Using an iPad or a similar device is also helpful in taking and framing pictures with its built-in viewfinder. Even after taking the picture, you can always resize or change the composition using the zoom or crop tools. In the end, the important thing is to get a composition that includes interesting shadows, highlights, and textures. Additionally, make sure you take the time to plan and study your subject matter. With practice, compositions will come easier, which in turn will build more confidence in your art practice.
Step 5: Composing En Plein Air, Thumbnail Sketches, And Value Patterns
Steve recommends painting or composing en plein air (literally, "in plain air") as often as possible. This means going outside and painting on location rather than from a photograph. The advantage of doing so is that you get to see nature fresh and live, and capturing a real experience will always lead to more impactful results. The next best option is to paint from an electronic device, as the backlighting helps brighten the overall effect of your subject matter. For plein air painters, you can use a viewfinder to frame your scene, then make a thumbnail sketch. To do this, draw a small rectangle with the same proportions as the watercolor paper you're using. Then, sketch in simplified designs of your subject matter and background while applying the principles of composition. If you're not satisfied with the results, you can easily do another thumbnail sketch and reframe your subject matter. Once you have a sketch you like, the next step is to decide on your value pattern. This means shading in the dark, middle, and light values to establish the structure of your painting or drawing. As this is still a draft, you can simplify value into 3 main tones: highlights (leave white), mid-tones (light shading), and shadows (heavy shading). In Steve's example sketch, he leaves the clouds and waterfall white as his lightest values. The sky is mid-tone, while the rocky area is lighter than the sky but not white. The darkest tones include the crevices in the rocks, shadows behind the waterfall, and the trees. In this way, plan your landscape composition and value pattern until you're ready to start painting for real.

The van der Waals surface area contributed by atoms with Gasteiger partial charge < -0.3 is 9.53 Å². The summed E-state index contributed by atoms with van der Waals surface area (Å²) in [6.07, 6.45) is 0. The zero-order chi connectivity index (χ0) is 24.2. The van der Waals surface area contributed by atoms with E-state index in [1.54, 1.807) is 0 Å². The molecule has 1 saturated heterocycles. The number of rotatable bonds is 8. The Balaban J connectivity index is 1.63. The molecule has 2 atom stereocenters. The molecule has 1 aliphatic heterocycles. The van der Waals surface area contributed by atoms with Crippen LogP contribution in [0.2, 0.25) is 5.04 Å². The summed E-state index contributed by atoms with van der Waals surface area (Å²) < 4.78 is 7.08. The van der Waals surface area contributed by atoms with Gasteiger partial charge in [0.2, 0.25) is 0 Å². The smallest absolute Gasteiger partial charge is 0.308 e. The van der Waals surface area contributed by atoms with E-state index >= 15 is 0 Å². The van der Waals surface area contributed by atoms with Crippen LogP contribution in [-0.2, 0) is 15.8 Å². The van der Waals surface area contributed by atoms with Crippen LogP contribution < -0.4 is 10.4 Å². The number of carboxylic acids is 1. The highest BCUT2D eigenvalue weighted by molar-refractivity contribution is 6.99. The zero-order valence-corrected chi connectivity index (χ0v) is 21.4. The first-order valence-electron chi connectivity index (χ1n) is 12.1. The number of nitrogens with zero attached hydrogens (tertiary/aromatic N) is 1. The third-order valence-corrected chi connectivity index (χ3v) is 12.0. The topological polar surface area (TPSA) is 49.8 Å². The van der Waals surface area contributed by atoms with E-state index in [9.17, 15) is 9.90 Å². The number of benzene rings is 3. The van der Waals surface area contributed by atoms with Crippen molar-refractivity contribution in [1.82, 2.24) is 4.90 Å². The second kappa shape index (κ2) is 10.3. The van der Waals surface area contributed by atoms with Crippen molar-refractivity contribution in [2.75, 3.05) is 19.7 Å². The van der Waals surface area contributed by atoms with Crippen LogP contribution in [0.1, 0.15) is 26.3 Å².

Step 6: Final Tips On Landscape Composition And Design
Finally, Steve breaks down the landscape composition and value pattern of a previous painting of a waterfall. The textures in the rocks, the bluish spray of the waterfall, the shadows of the trees, and the vibrant colors were all captured with the naked eye. He also chose a vertical (i.e. "portrait") composition instead of a horizontal (i.e. "landscape") one to focus on the length and majesty of the waterfall. In the same way, once you decide on your subject matter, it will be easier for you to compose your painting in a more efficient manner. There's no denying that landscape composition and design will eventually define the success of your watercolor painting. There are 3 ways to go about it: without any planning, with too much planning, or with a basic plan that allows for flexibility. Like preparing for a vacation, you want to go with the third option, where you have a basic structure but leave room for different possibilities. This means your landscape composition acts as the backbone of your painting, while aspects like lighting and what colors to use can be decided while you paint and experiment. You'll have more freedom, and get a more interesting painting without messing up the basic design. Once you've got these principles down, keep practicing, and apply to all your future painting endeavors!